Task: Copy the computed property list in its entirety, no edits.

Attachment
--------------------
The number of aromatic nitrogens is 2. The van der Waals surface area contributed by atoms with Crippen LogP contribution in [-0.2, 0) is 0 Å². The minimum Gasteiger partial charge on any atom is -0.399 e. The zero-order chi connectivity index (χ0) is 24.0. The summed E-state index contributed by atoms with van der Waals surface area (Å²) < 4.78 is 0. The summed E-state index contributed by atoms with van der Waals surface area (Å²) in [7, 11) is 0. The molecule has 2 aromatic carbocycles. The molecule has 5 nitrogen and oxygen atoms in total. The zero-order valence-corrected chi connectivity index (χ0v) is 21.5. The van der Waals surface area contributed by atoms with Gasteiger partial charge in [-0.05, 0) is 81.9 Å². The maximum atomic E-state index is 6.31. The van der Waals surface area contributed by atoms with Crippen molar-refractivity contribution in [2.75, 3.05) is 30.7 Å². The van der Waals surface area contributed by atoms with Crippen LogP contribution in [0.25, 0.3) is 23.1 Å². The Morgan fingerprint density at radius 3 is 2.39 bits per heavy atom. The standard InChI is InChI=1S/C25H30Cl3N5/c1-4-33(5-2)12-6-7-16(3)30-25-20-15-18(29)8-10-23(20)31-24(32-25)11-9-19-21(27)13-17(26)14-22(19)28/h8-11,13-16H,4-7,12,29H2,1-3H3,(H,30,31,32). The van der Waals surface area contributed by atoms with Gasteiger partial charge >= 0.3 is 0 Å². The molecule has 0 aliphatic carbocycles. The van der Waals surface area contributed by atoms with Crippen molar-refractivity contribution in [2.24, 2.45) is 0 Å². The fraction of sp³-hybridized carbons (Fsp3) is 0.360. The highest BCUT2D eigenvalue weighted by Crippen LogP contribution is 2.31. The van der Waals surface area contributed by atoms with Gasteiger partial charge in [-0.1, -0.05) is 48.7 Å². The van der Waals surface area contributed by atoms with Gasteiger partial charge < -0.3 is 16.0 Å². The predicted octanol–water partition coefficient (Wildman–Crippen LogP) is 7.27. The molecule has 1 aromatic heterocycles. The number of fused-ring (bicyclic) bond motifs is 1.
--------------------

The number of aromatic nitrogens is 2. The van der Waals surface area contributed by atoms with Crippen LogP contribution in [-0.2, 0) is 0 Å². The minimum Gasteiger partial charge on any atom is -0.399 e. The zero-order chi connectivity index (χ0) is 24.0. The summed E-state index contributed by atoms with van der Waals surface area (Å²) < 4.78 is 0. The summed E-state index contributed by atoms with van der Waals surface area (Å²) in [7, 11) is 0. The molecule has 2 aromatic carbocycles. The molecule has 5 nitrogen and oxygen atoms in total. The zero-order valence-corrected chi connectivity index (χ0v) is 21.5. The van der Waals surface area contributed by atoms with Gasteiger partial charge in [-0.05, 0) is 81.9 Å². The maximum atomic E-state index is 6.31. The van der Waals surface area contributed by atoms with Crippen molar-refractivity contribution in [2.75, 3.05) is 30.7 Å². The van der Waals surface area contributed by atoms with Crippen LogP contribution in [0.25, 0.3) is 23.1 Å². The Morgan fingerprint density at radius 3 is 2.39 bits per heavy atom. The standard InChI is InChI=1S/C25H30Cl3N5/c1-4-33(5-2)12-6-7-16(3)30-25-20-15-18(29)8-10-23(20)31-24(32-25)11-9-19-21(27)13-17(26)14-22(19)28/h8-11,13-16H,4-7,12,29H2,1-3H3,(H,30,31,32). The van der Waals surface area contributed by atoms with Gasteiger partial charge >= 0.3 is 0 Å². The molecule has 0 aliphatic carbocycles. The van der Waals surface area contributed by atoms with Crippen molar-refractivity contribution in [2.24, 2.45) is 0 Å². The fraction of sp³-hybridized carbons (Fsp3) is 0.360. The highest BCUT2D eigenvalue weighted by Crippen LogP contribution is 2.31. The van der Waals surface area contributed by atoms with Gasteiger partial charge in [-0.1, -0.05) is 48.7 Å². The van der Waals surface area contributed by atoms with Gasteiger partial charge < -0.3 is 16.0 Å². The predicted octanol–water partition coefficient (Wildman–Crippen LogP) is 7.27. The molecule has 1 aromatic heterocycles. The number of fused-ring (bicyclic) bond motifs is 1.